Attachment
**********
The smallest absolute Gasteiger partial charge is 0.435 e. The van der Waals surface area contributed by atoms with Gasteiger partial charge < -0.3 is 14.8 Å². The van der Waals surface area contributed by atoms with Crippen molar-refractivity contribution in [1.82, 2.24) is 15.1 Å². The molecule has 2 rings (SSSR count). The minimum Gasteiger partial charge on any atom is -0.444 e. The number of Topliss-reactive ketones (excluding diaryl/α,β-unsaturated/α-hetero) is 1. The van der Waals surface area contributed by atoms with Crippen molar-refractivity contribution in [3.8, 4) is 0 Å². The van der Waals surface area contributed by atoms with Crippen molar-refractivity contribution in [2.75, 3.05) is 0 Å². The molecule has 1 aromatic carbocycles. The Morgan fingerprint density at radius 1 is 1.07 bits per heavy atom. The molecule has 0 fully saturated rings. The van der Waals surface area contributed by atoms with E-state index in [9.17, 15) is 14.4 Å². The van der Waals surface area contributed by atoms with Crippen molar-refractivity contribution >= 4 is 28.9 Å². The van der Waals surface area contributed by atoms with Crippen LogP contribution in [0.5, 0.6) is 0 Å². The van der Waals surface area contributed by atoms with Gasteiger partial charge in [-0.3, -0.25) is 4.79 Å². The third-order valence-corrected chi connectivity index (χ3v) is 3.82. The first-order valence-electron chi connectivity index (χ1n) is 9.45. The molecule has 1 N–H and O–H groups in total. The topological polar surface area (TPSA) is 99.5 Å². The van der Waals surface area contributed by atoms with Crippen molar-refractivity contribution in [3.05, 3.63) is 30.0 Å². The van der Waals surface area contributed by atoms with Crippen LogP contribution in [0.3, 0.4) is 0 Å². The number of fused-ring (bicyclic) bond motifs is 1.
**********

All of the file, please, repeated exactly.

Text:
The smallest absolute Gasteiger partial charge is 0.435 e. The van der Waals surface area contributed by atoms with Gasteiger partial charge < -0.3 is 14.8 Å². The van der Waals surface area contributed by atoms with Crippen molar-refractivity contribution in [1.82, 2.24) is 15.1 Å². The molecule has 2 rings (SSSR count). The minimum Gasteiger partial charge on any atom is -0.444 e. The number of Topliss-reactive ketones (excluding diaryl/α,β-unsaturated/α-hetero) is 1. The van der Waals surface area contributed by atoms with Crippen molar-refractivity contribution in [3.8, 4) is 0 Å². The van der Waals surface area contributed by atoms with Crippen molar-refractivity contribution in [2.75, 3.05) is 0 Å². The molecule has 1 aromatic carbocycles. The Morgan fingerprint density at radius 1 is 1.07 bits per heavy atom. The molecule has 0 fully saturated rings. The van der Waals surface area contributed by atoms with E-state index in [9.17, 15) is 14.4 Å². The van der Waals surface area contributed by atoms with Crippen molar-refractivity contribution >= 4 is 28.9 Å². The van der Waals surface area contributed by atoms with Crippen LogP contribution in [0.5, 0.6) is 0 Å². The van der Waals surface area contributed by atoms with Gasteiger partial charge in [-0.3, -0.25) is 4.79 Å². The third-order valence-corrected chi connectivity index (χ3v) is 3.82. The first-order valence-electron chi connectivity index (χ1n) is 9.45. The molecule has 1 N–H and O–H groups in total. The topological polar surface area (TPSA) is 99.5 Å². The van der Waals surface area contributed by atoms with Crippen molar-refractivity contribution in [3.05, 3.63) is 30.0 Å². The van der Waals surface area contributed by atoms with Crippen LogP contribution in [0.3, 0.4) is 0 Å². The number of fused-ring (bicyclic) bond motifs is 1.